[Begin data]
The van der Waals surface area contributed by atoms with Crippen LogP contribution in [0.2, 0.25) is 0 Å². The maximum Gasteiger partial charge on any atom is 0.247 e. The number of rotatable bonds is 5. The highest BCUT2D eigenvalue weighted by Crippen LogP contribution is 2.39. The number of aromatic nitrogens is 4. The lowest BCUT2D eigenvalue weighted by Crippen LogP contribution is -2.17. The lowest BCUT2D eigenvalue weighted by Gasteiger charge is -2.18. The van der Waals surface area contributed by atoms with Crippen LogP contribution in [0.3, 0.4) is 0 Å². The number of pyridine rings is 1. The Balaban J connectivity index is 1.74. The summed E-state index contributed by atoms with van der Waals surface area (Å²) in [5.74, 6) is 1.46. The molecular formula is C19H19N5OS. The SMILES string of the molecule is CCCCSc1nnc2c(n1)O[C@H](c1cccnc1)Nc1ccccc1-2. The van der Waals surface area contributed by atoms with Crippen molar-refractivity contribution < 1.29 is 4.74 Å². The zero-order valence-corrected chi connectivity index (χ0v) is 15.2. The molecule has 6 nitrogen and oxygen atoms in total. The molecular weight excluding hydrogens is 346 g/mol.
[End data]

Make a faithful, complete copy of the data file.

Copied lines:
The van der Waals surface area contributed by atoms with Crippen LogP contribution in [0.2, 0.25) is 0 Å². The maximum Gasteiger partial charge on any atom is 0.247 e. The number of rotatable bonds is 5. The highest BCUT2D eigenvalue weighted by Crippen LogP contribution is 2.39. The number of aromatic nitrogens is 4. The lowest BCUT2D eigenvalue weighted by Crippen LogP contribution is -2.17. The lowest BCUT2D eigenvalue weighted by Gasteiger charge is -2.18. The van der Waals surface area contributed by atoms with Crippen LogP contribution in [0.3, 0.4) is 0 Å². The number of pyridine rings is 1. The Balaban J connectivity index is 1.74. The summed E-state index contributed by atoms with van der Waals surface area (Å²) in [5.74, 6) is 1.46. The molecular formula is C19H19N5OS. The SMILES string of the molecule is CCCCSc1nnc2c(n1)O[C@H](c1cccnc1)Nc1ccccc1-2. The van der Waals surface area contributed by atoms with Crippen molar-refractivity contribution < 1.29 is 4.74 Å². The zero-order valence-corrected chi connectivity index (χ0v) is 15.2. The molecule has 6 nitrogen and oxygen atoms in total. The molecular weight excluding hydrogens is 346 g/mol.